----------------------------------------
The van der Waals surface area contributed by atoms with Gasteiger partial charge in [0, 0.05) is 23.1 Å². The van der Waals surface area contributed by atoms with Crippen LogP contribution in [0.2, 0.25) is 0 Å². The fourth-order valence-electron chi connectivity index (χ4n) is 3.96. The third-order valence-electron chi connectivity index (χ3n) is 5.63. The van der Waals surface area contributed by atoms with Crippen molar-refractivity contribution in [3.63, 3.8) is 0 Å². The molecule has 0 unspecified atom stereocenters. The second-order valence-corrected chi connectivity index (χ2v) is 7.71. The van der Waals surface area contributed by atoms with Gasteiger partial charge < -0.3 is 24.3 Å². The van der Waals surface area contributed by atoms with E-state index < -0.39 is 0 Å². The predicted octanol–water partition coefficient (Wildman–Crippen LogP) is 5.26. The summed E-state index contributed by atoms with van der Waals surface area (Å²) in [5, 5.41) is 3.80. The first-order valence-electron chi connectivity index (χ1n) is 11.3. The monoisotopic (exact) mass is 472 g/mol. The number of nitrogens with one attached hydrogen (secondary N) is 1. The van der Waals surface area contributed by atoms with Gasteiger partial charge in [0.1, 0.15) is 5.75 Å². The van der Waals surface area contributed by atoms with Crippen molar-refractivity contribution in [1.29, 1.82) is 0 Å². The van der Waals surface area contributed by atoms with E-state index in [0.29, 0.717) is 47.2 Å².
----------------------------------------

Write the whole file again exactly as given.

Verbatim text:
The van der Waals surface area contributed by atoms with Gasteiger partial charge in [0, 0.05) is 23.1 Å². The van der Waals surface area contributed by atoms with Crippen LogP contribution in [0.2, 0.25) is 0 Å². The fourth-order valence-electron chi connectivity index (χ4n) is 3.96. The third-order valence-electron chi connectivity index (χ3n) is 5.63. The van der Waals surface area contributed by atoms with Crippen molar-refractivity contribution in [3.63, 3.8) is 0 Å². The molecule has 0 unspecified atom stereocenters. The second-order valence-corrected chi connectivity index (χ2v) is 7.71. The van der Waals surface area contributed by atoms with Gasteiger partial charge < -0.3 is 24.3 Å². The van der Waals surface area contributed by atoms with E-state index < -0.39 is 0 Å². The predicted octanol–water partition coefficient (Wildman–Crippen LogP) is 5.26. The summed E-state index contributed by atoms with van der Waals surface area (Å²) in [5, 5.41) is 3.80. The first-order valence-electron chi connectivity index (χ1n) is 11.3. The monoisotopic (exact) mass is 472 g/mol. The number of nitrogens with one attached hydrogen (secondary N) is 1. The van der Waals surface area contributed by atoms with Gasteiger partial charge in [0.1, 0.15) is 5.75 Å². The van der Waals surface area contributed by atoms with Crippen molar-refractivity contribution in [1.29, 1.82) is 0 Å². The van der Waals surface area contributed by atoms with E-state index in [0.29, 0.717) is 47.2 Å².